In total, it has seventeen different rows, seventeen different prints, gradated from a deep red to yellow. Some of the challenges with this particular design were ones of my own making. I had an idea in my head to start, so I know what I wanted the finished quilt to look like. Usually, I work backwards to that – knowing the pattern and picking particular fabrics usually winds up a surprise in what the actual top will look like. (Well, somewhat, but you know what I mean.)

In this case, I wanted certain colors in defined places. With the disappearing nine patch pattern, one usually makes a large nine-patch block (3 blocks by 3 blocks) and makes a cut horizontally & vertically through the middle blocks. Since I wanted particular placement of colors, I cut each one to start and worked row by row according to my diagram.

Tho at times I didn’t look at it. 😀 First small issue: in my zeal to finish, I had sewn every print block to a white rectangle in pairs, except the 3″ block rows have a block at each end, and the large block rows have a white rectangle at each end. So the other night, I had to unpick a white rectangle off the end of the smaller block rows and sew it on to the bigger ones.

If you look closely at the picture, you’ll see a ripple on the larger row with the red & white gingham. I hate that fabric. It has a higher polyester count, I am sure, and it slippery and prone to ravel. Because of that, my seams are off in this row and it is about a half inch longer than it should be. I’m being extra careful to match seams when I sew rows together, so this will take some easing when I sew it to the next row. The spray starch helps, but it can’t fix everything.

In the pic above, most of the rows have been paired. There are six more rows on my work table waiting to be assembled this weekend.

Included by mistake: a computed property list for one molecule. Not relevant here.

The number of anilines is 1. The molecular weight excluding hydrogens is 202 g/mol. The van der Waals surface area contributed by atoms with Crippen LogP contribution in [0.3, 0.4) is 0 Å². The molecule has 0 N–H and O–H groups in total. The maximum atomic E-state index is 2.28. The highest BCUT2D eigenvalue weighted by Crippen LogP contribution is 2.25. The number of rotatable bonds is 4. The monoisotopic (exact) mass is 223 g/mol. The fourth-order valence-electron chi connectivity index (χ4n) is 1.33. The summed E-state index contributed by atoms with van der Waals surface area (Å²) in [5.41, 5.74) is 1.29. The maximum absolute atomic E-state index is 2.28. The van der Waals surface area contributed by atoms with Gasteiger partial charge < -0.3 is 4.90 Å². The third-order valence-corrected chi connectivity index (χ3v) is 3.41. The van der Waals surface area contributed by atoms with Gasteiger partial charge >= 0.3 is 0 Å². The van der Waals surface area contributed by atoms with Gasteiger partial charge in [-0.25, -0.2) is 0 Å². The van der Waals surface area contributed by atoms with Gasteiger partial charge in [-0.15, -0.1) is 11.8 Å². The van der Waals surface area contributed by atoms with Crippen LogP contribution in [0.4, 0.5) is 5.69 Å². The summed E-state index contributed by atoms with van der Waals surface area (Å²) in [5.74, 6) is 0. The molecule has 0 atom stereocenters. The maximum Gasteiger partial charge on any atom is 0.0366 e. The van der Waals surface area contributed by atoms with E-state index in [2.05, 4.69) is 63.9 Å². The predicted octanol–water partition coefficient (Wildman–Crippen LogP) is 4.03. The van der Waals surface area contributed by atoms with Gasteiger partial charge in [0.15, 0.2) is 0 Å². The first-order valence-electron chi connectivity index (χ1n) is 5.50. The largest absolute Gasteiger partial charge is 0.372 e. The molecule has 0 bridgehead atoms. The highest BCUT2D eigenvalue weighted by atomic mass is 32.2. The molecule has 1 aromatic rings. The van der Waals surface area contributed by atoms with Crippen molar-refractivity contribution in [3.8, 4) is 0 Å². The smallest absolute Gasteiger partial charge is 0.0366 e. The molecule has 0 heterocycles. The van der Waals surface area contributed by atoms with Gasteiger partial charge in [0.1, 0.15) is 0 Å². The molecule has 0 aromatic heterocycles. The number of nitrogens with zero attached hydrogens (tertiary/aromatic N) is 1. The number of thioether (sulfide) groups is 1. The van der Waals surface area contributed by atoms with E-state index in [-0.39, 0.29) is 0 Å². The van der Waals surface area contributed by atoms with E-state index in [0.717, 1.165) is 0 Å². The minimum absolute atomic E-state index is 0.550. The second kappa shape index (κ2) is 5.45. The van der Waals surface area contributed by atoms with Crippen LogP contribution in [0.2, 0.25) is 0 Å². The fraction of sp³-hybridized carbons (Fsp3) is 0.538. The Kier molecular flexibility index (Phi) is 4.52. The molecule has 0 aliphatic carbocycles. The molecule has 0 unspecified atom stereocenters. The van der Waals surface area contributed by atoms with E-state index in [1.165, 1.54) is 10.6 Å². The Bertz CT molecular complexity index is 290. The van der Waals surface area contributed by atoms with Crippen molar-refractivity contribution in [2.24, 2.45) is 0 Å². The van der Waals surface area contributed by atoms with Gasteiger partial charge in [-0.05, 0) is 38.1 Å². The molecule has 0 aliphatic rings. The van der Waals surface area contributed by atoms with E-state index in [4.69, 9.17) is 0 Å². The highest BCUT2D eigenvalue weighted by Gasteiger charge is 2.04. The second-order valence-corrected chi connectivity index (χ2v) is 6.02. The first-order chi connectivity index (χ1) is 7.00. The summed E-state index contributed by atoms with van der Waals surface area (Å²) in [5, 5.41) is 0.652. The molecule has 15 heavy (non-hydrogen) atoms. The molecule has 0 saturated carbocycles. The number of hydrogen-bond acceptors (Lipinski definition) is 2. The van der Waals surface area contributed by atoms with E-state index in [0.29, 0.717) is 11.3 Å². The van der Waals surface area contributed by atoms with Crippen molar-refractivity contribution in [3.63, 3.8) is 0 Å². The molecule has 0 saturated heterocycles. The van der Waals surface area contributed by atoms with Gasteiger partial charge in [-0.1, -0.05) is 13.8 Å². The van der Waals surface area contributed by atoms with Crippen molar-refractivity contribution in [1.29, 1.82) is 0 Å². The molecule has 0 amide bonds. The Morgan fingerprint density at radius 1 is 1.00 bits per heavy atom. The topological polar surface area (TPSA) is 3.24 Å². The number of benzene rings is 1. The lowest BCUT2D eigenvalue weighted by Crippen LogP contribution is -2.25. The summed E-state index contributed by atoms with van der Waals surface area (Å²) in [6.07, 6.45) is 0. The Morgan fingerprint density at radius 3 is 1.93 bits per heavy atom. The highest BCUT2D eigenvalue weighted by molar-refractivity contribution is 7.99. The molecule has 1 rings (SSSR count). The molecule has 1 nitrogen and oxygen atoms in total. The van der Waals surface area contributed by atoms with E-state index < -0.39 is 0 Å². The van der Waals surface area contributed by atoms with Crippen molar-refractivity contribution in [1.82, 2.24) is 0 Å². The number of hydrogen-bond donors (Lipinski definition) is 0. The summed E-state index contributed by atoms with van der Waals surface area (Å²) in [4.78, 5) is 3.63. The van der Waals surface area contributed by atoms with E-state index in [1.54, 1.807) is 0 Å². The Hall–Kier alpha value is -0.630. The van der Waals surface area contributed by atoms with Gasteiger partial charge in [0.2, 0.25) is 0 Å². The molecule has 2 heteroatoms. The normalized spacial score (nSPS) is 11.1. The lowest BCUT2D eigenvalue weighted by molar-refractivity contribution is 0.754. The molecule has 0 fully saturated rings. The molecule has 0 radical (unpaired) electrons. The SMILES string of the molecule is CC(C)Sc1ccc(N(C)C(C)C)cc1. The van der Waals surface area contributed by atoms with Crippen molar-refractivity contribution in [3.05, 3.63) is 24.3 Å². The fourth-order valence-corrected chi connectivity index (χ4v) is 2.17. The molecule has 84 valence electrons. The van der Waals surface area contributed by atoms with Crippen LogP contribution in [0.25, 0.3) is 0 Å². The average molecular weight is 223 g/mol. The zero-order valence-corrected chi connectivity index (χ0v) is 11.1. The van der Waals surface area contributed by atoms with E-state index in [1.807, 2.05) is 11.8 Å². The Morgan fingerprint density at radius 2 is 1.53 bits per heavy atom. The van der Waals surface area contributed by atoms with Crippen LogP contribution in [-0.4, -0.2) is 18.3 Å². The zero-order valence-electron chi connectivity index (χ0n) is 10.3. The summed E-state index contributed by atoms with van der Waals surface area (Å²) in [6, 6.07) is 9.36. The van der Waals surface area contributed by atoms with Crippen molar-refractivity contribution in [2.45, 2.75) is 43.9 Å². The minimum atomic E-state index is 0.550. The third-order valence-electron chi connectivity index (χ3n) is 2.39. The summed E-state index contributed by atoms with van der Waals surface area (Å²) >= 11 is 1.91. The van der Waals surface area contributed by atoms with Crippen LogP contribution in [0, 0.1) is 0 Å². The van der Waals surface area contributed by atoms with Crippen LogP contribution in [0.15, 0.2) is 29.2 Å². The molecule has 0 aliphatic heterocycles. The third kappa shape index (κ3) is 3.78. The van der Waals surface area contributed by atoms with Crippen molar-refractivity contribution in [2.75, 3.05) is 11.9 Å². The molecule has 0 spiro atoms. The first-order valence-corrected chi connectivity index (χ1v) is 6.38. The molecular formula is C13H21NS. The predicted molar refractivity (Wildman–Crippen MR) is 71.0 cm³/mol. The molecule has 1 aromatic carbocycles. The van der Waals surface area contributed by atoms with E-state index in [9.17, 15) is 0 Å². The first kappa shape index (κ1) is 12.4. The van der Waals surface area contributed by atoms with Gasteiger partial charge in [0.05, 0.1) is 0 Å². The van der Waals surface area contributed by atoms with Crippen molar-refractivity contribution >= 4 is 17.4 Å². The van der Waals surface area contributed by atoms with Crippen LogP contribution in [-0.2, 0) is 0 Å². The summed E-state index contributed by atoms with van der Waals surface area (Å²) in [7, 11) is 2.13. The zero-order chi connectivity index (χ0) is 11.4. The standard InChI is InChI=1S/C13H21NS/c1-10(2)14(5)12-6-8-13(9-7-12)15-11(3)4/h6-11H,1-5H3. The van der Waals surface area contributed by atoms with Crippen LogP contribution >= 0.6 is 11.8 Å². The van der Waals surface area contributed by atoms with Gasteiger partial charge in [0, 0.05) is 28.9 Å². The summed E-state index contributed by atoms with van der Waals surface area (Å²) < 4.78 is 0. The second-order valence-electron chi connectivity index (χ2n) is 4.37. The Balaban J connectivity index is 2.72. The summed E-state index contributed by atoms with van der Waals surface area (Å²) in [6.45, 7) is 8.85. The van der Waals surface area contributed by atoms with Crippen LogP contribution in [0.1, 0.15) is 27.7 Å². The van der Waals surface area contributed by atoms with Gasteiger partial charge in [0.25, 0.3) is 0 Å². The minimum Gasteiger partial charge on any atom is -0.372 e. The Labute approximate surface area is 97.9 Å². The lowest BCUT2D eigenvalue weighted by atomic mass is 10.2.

Ron also pointed out one row where I used a directional print, and half of the blocks go one way with the rest of them going another way. Small tiny issue, yes. This one doesn’t bug me. (much.) Otherwise, that’s it. There’s no complicated sewing, just straight seams. The small blocks are 3″, the large ones 6″ and the rectangles 3×6″. Cutting was extremely easy as those are the widths of my rulers.

The takeaway lesson here I realized last night when seeing how it all came together and where some fabrics were placed. There were some fabrics I had limited amounts of, and because of this, placed them in smaller rows instead of a larger one – a row which would have made a better transition of color to the next row. So: when planning a quilt with prints in particular places, don’t constrain yourself with fabric amounts. Get more. 😀 Substitute if you have to.

Also see when I cut it out and
when I planned the quilt. I took a while with it because I really had to think about the fabrics and the placement. Just restating that more fabric in some prints would have helped. For the curious, a fat quarter was more than enough. I just has scraps of some and tried to squeeze out what I could.

This is a quilt I would actually make again, and I am strongly considering writing up a pattern for it. It would mostly deal with how to pick the colors and where to put them, because the sewing bit is the easy part. I’m thinking next time, go from a deep blue at one end, to a green at the other. Ooooooooo…

Serious progress